Article: article from journal or magazin.
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Response to and range of acceptable fat intake in adults.
European Journal of Clinical Nutrition
S84-88; discussion S88-93
Publication types: Journal Article ; Review
Cellular energy metabolism depends on two main energy substrates: glucose and fatty acids. The major determinants of the fuel mix oxidized are glucose availability and insulin secretion that both promote glucose oxidation. Fatty acid oxidation occurs mainly when glucose availability is reduced, for instance during the postabsorptive period, or when energy expenditure is increased, for instance during exercise of long duration. When eucaloric diets with high carbohydrate and low fat content are ingested, de novo lipogenesis is stimulated in adults, but the rate of conversion of glucose to fatty acids is low, which means that carbohydrate intake does not have much influence on fat requirements. The lower limit of fat intake depends on three factors: the fat requirement to meet energy needs, the need for essential fatty acids, and the amount of fat in the diet that is necessary to absorb fat-soluble vitamins. The lower limit of fat intake to meet the energy needs of adults is assumed to be between 10 and 15% of dietary energy, provided that enough carbohydrates are available. For adults, the requirement for essential fatty acids is in the range of 3-5% of dietary energy for linoleic acid, and 0.5-1.0% of dietary energy for linolenic acid. Fat energy should not be below 10% of total energy intake in order to ensure an unrestricted absorption of fat-soluble vitamins, particularly vitamins A and E. The recommendations on upper limits of fat intake for adults must take into account the degree of physical activity. International recommendations indicate that active individuals in energy balance may consume up to 35% of their total energy intake as dietary fat, whereas sedentary individuals should not consume more than 30% of their energy from fat. Saturated fatty acids should not exceed 10% of the energy intake.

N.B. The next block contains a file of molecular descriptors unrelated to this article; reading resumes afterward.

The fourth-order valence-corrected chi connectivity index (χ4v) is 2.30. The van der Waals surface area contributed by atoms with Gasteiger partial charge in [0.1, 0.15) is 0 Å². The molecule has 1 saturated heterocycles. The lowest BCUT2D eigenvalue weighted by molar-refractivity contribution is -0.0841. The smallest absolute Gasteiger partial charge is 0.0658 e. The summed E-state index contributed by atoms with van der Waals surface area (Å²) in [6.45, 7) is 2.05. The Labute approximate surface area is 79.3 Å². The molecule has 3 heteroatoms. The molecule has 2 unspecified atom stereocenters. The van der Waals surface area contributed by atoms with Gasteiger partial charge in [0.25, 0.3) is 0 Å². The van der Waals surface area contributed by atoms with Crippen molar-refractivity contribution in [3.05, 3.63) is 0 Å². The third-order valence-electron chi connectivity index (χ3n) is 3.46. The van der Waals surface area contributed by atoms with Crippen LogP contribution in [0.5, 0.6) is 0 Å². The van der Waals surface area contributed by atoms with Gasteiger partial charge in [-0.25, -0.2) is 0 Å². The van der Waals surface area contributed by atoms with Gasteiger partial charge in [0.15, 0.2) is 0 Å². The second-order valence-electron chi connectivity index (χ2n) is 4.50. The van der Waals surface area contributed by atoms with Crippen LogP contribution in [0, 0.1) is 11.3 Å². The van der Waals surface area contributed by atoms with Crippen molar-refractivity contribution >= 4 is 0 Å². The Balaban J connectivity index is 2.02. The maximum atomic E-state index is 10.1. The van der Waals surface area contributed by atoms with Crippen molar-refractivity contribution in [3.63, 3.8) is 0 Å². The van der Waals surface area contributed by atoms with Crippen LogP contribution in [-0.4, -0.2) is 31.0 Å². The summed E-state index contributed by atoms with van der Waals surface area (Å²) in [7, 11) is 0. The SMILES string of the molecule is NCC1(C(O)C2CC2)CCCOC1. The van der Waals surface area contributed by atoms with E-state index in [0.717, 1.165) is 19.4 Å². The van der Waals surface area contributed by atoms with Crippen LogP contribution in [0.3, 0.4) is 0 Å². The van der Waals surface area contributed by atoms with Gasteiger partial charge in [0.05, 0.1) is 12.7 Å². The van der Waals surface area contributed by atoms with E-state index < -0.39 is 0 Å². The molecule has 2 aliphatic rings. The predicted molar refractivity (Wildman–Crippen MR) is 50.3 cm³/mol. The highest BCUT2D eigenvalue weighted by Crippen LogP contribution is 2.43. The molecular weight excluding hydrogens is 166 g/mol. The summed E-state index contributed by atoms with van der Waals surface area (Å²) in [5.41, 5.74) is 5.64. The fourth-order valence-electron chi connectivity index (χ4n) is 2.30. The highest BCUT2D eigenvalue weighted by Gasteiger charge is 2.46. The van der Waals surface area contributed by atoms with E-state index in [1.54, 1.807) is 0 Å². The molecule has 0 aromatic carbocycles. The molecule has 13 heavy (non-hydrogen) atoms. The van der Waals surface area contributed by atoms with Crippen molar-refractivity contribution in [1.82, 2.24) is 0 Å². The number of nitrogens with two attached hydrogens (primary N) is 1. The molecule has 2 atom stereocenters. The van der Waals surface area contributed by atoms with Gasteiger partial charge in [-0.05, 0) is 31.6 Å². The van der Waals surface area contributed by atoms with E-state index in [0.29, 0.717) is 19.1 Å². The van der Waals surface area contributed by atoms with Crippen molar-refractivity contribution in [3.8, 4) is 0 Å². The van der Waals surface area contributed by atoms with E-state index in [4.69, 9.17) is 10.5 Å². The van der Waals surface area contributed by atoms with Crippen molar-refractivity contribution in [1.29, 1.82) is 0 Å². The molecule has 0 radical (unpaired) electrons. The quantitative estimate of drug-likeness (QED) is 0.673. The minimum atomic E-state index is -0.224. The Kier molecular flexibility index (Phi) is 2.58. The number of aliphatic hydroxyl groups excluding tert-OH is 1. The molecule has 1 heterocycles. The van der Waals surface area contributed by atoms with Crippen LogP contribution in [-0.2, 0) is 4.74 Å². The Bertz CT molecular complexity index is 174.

Adult, Age Factors, Cells/metabolism, Dietary Carbohydrates/metabolism, Dietary Fats/administration &, dosage, Dietary Fats/adverse effects, Energy Intake/physiology, Energy Metabolism/physiology, Exercise/physiology, Fatty Acids, Essential/metabolism, Glycolysis/physiology, Humans, Nutritional Requirements, Oxidation-Reduction
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